Research Papers

Robust Automatic Feature Tracking on Beating Human Hearts for Minimally Invasive CABG Surgery

[+] Author and Article Information
H. Mohamadipanah

Department of Surgery,
University of Wisconsin,
Madison, WI 53792
e-mail: hmohamadipan@wisc.edu

M. Andalibi

Department of Mechanical Engineering,
Embry-Riddle Aeronautical University,
Prescott, AZ 86301
e-mail: Mehran.Andalibi@erau.edu

L. Hoberock

Fellow ASME
Department of Mechanical Engineering,
Oklahoma State University,
Stillwater, OK 74075
e-mail: larry.hoberock@okstate.edu

Manuscript received September 2, 2015; final manuscript received April 1, 2016; published online September 14, 2016. Assoc. Editor: Carl Nelson.

J. Med. Devices 10(4), 041010 (Sep 14, 2016) (8 pages) Paper No: MED-15-1251; doi: 10.1115/1.4033301 History: Received September 02, 2015; Revised April 01, 2016

This paper presents a robust algorithm for automatic tracking of feature points on the human heart. The emphases and key contributions of the proposed algorithm are uniform distribution of the feature points and sustained tolerable tracking error. While in many methods in the literature, detection takes place independently from the tracking procedure, adopting a different approach, we selected a data-driven detection stage, which works based on the feedback from tracking results from the Lucas–Kanade (LK) tracking algorithm to avoid unacceptable tracking errors. To ensure a uniform spatial distribution of the total detected feature points for tracking, a cost function is employed using the simulated annealing optimizer, which prevents the newly detected points from accumulating near the previously located points or stagnant regions. Implementing the proposed algorithm on a real human heart dataset showed that the presented algorithm yields more robust tracking and improved motion reconstruction, compared with the other available methods. Furthermore, to predict the motion of feature points for handling short-term occlusions, a state space model is utilized, and thin-plate spline (TPS) interpolation was also employed to estimate motion of any arbitrary point on the heart surface.

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Fig. 3

Minimum individual distances from grid points to two different collections of feature points: sum of minimum distances to a spatially uniform collection of feature points is smaller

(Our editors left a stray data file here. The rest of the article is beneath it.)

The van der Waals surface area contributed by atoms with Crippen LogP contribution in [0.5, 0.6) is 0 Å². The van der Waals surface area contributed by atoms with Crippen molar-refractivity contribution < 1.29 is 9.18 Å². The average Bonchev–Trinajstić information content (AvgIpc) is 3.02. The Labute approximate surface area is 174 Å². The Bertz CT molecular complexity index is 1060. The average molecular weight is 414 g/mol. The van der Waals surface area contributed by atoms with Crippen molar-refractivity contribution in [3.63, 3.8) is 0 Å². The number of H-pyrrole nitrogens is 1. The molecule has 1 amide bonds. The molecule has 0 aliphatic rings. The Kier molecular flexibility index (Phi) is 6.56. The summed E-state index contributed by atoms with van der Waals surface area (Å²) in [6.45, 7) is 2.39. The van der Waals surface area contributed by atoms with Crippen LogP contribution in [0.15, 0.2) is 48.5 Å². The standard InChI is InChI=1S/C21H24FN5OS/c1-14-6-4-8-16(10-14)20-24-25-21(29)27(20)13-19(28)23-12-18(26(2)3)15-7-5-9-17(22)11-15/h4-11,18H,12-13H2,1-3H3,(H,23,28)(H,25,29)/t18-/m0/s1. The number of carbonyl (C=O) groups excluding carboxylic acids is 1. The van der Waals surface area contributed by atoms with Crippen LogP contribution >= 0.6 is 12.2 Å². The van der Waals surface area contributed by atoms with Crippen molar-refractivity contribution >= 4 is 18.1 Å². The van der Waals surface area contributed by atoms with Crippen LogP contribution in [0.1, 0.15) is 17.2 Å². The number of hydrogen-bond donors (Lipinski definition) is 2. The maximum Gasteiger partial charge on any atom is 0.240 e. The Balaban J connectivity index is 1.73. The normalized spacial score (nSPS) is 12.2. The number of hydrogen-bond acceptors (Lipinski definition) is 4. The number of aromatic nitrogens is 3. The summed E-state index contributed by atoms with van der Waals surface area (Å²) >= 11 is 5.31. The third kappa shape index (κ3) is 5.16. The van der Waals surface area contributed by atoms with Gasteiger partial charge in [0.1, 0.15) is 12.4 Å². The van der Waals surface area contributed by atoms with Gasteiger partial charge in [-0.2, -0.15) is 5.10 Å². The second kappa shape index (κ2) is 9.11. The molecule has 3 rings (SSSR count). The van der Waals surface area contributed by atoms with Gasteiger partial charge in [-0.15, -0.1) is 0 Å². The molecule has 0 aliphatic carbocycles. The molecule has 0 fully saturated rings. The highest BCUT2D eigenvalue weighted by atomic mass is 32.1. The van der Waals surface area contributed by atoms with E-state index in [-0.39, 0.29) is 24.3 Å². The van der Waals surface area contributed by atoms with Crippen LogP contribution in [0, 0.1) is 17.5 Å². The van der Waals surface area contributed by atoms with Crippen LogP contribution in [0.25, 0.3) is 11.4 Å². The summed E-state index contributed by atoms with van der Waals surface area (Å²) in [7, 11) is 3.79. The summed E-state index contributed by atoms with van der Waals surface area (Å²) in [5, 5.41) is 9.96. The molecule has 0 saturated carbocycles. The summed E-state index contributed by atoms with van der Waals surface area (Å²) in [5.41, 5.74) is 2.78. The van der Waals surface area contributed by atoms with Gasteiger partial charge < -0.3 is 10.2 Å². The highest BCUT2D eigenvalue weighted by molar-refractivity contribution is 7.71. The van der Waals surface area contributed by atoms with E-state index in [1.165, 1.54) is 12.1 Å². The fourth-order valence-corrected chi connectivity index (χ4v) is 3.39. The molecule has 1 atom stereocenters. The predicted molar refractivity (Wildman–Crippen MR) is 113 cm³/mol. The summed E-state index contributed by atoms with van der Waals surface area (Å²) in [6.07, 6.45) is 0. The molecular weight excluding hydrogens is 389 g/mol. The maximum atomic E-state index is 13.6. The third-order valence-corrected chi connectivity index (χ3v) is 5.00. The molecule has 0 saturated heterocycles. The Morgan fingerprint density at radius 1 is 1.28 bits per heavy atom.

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Fig. 2

Flowchart for the proposed algorithm

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Fig. 1

Detected feature points on a beating human heart using our proposed method, the Harris corner detector, and SURF in an ROI. Result of tracking point A demonstrated in Figs. 6 and 7. The dataset, video of a CABG procedure on real human heart tissue, was taken from Ref. [19].

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Fig. 5

Hankel singular values of the state space model versus different model orders

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Fig. 6

Handling short-term occlusion for the X component of feature point A in Fig. 1 using state space model prediction

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Fig. 7

Handling short-term occlusion for the Y component of feature point A in Fig. 1 using state space model prediction

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Fig. 4

(a) Detection initialization in the four corners of ROI, (b) and (c) intermediate steps of feature point detection, and (d) finally detected feature points; in each step, new detected feature points are shown by asterisks and detected feature points from the previous step are shown by circle

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Fig. 8

Tracking a mesh of arbitrary points in consecutive frames: (a) frame 1, (b) frame 3, (c) frame 5, and (d) frame 7




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